The accounts of two sources who have worked in managerial positions at the firm, and a review of letters and memos to Murray employees, suggest that coercion may also explain Murray staffers’ financial support for Romney. Murray, it turns out, has for years pressured salaried employees to give to the Murray Energy political action committee (PAC) and to Republican candidates chosen by the company. Internal documents show that company officials track who is and is not giving. The sources say that those who do not give are at risk of being demoted or missing out on bonuses, claims Murray denies.

The Murray sources, who requested anonymity for fear of retribution, came forward separately. But they painted similar pictures of the fund-raising operation. “There’s a lot of coercion,” says one of them. “I just wanted to work, but you feel this constant pressure that, if you don’t contribute, your job’s at stake. You’re compelled to do this whether you want to or not.” Says the second: “They will give you a call if you’re not giving. . . . It’s expected you give Mr. Murray what he asks for.”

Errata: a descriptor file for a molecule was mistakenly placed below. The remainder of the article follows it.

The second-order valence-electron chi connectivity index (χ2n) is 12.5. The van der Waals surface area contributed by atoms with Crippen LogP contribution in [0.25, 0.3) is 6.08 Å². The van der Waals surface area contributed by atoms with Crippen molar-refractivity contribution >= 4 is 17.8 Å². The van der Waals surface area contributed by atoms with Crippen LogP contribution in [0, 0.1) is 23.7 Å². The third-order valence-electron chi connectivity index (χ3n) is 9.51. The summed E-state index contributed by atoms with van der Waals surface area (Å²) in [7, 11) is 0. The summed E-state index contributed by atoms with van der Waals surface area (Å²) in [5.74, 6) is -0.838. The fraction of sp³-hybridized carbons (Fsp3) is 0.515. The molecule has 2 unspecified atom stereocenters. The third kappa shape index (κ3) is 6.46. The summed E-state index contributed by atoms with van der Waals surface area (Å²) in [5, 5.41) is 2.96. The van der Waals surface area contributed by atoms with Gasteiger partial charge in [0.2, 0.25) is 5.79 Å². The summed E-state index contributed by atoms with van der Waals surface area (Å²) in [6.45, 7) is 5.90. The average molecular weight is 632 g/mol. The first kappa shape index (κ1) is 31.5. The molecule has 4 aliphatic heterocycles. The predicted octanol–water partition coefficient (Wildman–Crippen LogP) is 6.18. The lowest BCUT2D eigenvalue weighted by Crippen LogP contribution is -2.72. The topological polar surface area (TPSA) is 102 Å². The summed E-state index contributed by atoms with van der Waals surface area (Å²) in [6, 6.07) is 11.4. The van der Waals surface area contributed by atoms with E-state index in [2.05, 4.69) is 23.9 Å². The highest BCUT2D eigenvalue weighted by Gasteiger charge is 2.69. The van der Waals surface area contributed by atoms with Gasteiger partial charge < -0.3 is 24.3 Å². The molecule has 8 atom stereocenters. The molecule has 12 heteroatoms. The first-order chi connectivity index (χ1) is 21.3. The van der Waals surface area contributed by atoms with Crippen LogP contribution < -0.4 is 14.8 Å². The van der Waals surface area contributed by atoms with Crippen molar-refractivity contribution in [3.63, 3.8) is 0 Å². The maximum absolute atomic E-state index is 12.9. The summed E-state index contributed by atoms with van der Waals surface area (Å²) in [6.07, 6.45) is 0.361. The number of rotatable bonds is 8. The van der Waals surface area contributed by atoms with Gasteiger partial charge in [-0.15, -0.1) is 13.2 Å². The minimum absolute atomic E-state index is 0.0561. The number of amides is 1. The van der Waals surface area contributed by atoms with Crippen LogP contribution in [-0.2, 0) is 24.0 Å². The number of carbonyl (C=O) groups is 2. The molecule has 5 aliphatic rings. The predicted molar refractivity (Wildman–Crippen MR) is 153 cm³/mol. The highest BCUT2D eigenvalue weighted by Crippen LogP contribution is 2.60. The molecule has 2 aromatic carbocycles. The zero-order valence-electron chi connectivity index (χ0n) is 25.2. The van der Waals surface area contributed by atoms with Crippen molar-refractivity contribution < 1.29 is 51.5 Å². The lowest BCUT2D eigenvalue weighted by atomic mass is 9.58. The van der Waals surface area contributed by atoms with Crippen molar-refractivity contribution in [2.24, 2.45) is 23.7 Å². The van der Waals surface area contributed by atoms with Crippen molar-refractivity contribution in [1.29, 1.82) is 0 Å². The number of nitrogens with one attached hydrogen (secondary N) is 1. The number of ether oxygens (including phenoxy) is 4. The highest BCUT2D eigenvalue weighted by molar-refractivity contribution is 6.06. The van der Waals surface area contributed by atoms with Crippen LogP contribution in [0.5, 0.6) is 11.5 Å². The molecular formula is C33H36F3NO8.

And what he asks for offers a lesson for 2012: Even in a year of hyperventilation about super PACs, dubious older ways of raising political dollars still matter.

BOB MURRAY, WHO is 72, is a legendary figure in Appalachian coal country. He hails from three generations of miners in southeastern Ohio; his father was paralyzed in a mining accident when Bob was nine. Murray himself has been injured while working below ground. Unlike his forefathers, though, Murray became a suit. He won a scholarship to study mine engineering and eventually rose to chief executive of North American Coal. In the late 1980s, he took out personal loans to start Murray Energy, which has grown to own eight mines in six states. It is the largest privately held coal-mining concern in the country.